Trump: 20 states in 'extremely good shape,' after coronavirus, some could reopen before May 1
President says he's coordinating individualized response with all 50 governors for 'very powerful re-opening plan'
The Facts Inside Our Reporter’s Notebook
President Trump said 20 states are in "extremely good shape" and some could reopen after the coronavirus shutdown "before the date of May 1."
"I will be speaking to all 50 governors very shortly," Trump said Tuesday in a White House coronavirus task force briefing. "And I will then be authorizing each individual governor of each individual state to implement a re-opening in a very powerful re-opening plan of their state at a time and in a manner as most appropriate."
Trump's administration recommended "social distancing" measures through April 30 to prevent the spread of the coronavirus, causing all 50 states to declare statewide emergencies, with many issuing mandatory "shelter in place" orders.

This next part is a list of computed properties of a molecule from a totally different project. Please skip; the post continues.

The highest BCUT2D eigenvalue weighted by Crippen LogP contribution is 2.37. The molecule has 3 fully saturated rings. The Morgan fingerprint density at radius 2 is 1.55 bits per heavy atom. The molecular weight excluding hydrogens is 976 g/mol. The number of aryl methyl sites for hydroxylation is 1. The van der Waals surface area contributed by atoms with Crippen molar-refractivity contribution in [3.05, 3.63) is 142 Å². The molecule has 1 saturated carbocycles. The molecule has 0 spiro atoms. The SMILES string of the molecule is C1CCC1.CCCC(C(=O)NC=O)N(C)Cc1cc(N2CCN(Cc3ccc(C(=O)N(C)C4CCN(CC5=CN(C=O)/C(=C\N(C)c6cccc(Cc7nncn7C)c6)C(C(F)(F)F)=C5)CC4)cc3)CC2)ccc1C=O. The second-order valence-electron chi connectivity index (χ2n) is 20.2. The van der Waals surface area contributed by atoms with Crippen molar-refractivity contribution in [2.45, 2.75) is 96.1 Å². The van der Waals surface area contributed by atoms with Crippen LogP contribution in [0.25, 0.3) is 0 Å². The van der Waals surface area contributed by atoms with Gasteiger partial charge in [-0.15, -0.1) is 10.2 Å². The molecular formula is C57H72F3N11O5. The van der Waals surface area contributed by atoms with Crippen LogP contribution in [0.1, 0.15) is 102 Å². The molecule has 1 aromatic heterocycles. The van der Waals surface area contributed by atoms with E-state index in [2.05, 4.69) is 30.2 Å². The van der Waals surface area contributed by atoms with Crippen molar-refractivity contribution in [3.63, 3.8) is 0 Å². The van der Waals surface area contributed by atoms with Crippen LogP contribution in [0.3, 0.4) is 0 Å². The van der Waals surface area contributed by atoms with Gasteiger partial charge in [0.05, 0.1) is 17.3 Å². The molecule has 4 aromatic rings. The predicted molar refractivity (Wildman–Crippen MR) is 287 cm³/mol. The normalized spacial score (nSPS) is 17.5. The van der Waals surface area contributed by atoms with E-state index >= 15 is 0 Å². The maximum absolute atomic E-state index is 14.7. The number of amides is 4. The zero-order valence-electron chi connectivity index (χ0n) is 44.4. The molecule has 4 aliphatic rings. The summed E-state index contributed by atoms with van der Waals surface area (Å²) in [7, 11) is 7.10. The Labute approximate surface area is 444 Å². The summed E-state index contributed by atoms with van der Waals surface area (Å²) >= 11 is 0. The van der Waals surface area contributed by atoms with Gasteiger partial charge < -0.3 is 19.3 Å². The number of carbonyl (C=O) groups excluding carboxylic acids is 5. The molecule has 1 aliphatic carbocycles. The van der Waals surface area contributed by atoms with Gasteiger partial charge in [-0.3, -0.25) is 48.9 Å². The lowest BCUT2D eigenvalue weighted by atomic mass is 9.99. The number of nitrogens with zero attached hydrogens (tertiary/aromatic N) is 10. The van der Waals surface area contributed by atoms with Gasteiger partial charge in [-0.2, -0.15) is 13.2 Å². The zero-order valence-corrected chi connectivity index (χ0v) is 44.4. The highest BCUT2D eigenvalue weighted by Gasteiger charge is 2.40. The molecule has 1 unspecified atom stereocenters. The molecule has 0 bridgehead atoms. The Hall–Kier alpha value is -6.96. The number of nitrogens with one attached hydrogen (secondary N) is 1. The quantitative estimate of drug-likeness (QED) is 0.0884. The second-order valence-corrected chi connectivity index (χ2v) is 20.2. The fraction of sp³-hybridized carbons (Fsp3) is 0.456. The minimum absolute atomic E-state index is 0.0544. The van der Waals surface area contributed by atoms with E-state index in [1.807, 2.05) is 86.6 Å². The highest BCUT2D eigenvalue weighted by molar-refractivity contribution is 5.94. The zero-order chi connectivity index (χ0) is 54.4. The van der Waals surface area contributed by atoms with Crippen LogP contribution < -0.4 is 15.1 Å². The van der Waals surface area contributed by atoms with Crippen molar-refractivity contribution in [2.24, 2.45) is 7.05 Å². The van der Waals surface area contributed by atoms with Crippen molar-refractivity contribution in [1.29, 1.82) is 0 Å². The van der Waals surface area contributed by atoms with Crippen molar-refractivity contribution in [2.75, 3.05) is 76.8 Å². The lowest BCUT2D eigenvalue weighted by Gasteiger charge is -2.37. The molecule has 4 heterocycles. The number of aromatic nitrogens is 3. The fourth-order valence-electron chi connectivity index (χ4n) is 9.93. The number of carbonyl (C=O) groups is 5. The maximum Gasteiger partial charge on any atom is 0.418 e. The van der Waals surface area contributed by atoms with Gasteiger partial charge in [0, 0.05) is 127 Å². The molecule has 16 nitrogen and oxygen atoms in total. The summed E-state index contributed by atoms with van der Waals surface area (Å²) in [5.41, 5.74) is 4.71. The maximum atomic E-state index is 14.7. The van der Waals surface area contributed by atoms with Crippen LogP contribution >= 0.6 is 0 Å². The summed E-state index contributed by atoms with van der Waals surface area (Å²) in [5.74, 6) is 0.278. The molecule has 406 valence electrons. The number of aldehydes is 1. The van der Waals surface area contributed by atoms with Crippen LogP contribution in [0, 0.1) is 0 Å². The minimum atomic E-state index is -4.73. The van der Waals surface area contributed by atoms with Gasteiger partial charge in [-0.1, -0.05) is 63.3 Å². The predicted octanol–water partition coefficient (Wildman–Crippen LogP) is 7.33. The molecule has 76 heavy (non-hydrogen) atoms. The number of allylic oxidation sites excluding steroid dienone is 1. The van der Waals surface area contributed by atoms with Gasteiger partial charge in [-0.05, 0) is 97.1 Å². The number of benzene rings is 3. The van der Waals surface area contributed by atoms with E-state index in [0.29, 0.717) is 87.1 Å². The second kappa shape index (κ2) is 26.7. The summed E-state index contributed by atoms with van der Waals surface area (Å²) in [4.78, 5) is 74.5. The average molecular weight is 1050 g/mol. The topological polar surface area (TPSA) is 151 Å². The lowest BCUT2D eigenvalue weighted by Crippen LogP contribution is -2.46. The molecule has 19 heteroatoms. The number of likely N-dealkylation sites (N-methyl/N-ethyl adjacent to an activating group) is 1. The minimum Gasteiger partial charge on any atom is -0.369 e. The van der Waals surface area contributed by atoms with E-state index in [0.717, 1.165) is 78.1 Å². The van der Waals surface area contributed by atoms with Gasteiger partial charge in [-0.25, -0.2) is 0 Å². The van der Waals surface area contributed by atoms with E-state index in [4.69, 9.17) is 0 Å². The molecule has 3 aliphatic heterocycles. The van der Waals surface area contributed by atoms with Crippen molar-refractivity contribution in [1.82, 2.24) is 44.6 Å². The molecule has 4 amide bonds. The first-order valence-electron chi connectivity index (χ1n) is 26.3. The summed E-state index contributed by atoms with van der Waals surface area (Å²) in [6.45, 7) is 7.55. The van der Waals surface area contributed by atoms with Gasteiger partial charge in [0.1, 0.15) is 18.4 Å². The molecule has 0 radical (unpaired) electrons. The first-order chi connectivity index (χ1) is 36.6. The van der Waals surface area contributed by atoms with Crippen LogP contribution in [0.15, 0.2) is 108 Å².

"The day will be very close, because certain states, as you know, are in much different condition and in a much different place than other states," Trump said. "It's going to be very very close, maybe even before the date of May 1. So that will be for some states. Actually, there are over 20 that are in extremely good shape, and we think we're going to be able to get them open fairly quickly. And then others will follow. The federal government will be watching them very closely."
Trump on Tuesday in the White House's Rose Garden listed members of what the White House called "Great American Economic Revival Industry Groups," including leaders from finance, banking, hedge funds, health care, think tanks and economics. Trump listed economist Art Laffer as a member of the "Thought Leaders" revival group.
Laffer said in a recent interview with Just the News that the government's widespread shutdown of society to slow the spread of coronavirus was medically necessary and fit within "reasonable limits," but reopening the economy should be based on calculated, fact-based risk rather than irrational, widespread fear. Laffer, a former advisor to former President Ronald Reagan, said he personally, at age 79, was "willing to accept the higher risk" of dying from coronavirus to open economy.
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